The “masters-level recovering pothead and newly minted addictions counselor” is gung-ho for the adventure presented by Winnie’s one-year teaching gig in the folklore department at Southwest Hoosier State University. He wouldn’t be the first person to believe in the redemptive power of “pulling a geographic.” After Chad’s nascent sobriety is sabotaged by a confrontation with a family secret and as his partner becomes progressively preoccupied, Chad claws his way back by going deep into his new community and assembling his own new tribe (and yes, it does come with a “real Indian”). While Winnie dabbles in local lore as an academic exercise, Chad surrenders his tourist visa and goes all in —
“You want it cut like we do it here, or like wherever you come from?” the barber asked.
“Like you do it here,” Chad answered.
The result made him look like he had a court date. It was humbling.
One day at a time. Fake it till you make it. As he fumbles along, throwing the baseball with a wayward teen, getting closer with his AA sponsor, and volunteering for the Sister City initiative, Chad comes into his own. Zooming out, we see parallels to Chad’s team-building in myriad little families configured by the novel’s motley crew. Whether a geriatric ménage à trois, a pair of night nurses, a Trekkie priest and a one-eyed translator, or an ostensibly gay man who runs off with a woman to raise a pair of orphans, Sister City revels in the strange bedfellows life makes of us on our way to the family reunion.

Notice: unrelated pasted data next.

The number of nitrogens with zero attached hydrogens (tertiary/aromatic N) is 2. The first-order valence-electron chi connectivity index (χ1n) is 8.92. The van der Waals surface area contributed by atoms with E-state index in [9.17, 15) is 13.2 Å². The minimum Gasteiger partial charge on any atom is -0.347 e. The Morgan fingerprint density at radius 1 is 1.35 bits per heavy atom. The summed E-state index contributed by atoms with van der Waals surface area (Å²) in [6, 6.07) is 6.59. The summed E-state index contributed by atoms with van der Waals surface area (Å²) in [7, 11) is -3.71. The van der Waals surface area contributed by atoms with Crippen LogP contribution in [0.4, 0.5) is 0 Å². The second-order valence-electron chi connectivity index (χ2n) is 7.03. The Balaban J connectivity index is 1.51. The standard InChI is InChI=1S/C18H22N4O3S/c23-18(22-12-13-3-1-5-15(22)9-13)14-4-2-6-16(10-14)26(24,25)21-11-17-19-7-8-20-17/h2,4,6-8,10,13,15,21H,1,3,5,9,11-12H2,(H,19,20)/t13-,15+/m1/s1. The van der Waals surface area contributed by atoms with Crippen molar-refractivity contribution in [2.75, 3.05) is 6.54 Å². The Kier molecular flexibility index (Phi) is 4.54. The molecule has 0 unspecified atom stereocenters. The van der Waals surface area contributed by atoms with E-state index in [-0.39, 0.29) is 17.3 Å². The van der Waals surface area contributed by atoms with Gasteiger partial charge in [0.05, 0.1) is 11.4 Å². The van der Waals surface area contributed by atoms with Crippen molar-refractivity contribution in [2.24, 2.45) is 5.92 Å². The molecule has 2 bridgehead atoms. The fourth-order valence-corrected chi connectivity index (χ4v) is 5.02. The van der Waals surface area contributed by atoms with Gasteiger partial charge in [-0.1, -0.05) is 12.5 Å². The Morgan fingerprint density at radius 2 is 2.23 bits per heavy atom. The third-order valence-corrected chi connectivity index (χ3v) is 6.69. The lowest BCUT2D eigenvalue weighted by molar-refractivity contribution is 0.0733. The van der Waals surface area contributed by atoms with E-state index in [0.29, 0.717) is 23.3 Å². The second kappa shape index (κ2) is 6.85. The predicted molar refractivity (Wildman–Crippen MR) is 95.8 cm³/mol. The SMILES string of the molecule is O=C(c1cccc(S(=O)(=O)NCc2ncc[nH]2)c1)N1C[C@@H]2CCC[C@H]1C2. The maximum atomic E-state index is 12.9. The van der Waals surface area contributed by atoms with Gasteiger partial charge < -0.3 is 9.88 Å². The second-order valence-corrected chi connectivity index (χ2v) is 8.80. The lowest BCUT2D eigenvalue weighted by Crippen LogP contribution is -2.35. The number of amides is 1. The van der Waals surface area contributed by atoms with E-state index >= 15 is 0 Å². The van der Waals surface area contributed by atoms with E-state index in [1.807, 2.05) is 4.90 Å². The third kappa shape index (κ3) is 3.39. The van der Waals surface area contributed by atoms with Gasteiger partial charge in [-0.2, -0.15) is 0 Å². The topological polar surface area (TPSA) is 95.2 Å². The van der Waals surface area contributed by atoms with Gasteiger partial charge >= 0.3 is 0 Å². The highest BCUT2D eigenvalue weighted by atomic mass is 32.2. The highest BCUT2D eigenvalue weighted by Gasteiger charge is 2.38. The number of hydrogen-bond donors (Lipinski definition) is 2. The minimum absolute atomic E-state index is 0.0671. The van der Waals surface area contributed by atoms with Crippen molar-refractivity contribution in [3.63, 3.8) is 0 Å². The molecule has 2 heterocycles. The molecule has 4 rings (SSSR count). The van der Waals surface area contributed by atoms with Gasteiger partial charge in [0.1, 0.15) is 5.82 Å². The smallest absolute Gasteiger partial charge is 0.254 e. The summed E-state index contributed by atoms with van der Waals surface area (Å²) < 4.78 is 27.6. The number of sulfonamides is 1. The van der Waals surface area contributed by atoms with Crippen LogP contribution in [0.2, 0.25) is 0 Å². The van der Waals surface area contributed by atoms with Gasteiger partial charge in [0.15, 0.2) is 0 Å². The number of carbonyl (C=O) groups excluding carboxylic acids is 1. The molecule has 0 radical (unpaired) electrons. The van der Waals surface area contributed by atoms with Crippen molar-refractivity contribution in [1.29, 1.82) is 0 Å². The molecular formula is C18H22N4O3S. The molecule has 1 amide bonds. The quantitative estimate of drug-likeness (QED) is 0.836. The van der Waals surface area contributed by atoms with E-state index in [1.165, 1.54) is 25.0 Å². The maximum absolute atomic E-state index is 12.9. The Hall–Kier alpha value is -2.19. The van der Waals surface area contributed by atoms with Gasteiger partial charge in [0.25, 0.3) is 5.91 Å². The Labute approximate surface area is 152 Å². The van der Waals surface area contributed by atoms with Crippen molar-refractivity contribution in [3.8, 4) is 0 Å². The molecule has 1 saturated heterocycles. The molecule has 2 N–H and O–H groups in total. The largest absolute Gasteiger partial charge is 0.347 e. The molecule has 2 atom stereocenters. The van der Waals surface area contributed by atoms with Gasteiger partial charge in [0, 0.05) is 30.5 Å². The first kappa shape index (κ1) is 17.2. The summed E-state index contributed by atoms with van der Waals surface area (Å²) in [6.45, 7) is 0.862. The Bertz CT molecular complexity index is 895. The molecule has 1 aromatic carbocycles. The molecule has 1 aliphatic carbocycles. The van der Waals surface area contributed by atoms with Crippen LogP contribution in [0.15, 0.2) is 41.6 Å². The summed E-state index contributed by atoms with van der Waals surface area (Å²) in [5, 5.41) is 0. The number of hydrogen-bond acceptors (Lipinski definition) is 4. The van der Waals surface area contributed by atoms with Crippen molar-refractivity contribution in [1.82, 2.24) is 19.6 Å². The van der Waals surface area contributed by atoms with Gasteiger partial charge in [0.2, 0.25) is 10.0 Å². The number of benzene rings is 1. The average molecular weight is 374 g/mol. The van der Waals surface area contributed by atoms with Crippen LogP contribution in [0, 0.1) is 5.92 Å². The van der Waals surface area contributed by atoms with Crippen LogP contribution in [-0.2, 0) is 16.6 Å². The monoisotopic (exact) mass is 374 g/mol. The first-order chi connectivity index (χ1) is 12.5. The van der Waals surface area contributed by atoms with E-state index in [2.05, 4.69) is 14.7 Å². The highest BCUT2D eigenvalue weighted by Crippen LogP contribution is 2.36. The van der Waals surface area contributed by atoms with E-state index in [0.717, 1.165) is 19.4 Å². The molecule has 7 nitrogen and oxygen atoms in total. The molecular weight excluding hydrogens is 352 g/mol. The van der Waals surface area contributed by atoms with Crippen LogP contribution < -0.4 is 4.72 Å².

[Publisher’s note: Yaël Ksander has recorded a version of this review for Inner States, a weekly show on WFIU Public Radio and a podcast “about art, culture, and how it all feels, in Southern Indiana and beyond.” The show can be heard on WFIU on Sundays at noon and on the Inner States podcast. This review will air on April 3.]
Ian Woollen’s other novels are Stakeout on Millennium Drive (Ramble House), which won a 2006 Best Books of Indiana Award; Hoosier Life & Casualty (Casperian Books, 2009); Uncle Anton’s Atomic Bomb (Coffeetown Press, 2014), a Finalist for the Balcones Fiction Prize; and Muir Woods or Bust (Coffeetown Press, 2017), which won an INDIES Bronze Award for Humor/Satire. His short fiction has appeared in The Massachusetts Review, SmokeLong Quarterly, Fiction Southeast, Split Lip, and The Mid-American Review, among others. He lives in Bloomington, Indiana. Learn more at Coffeetown Press.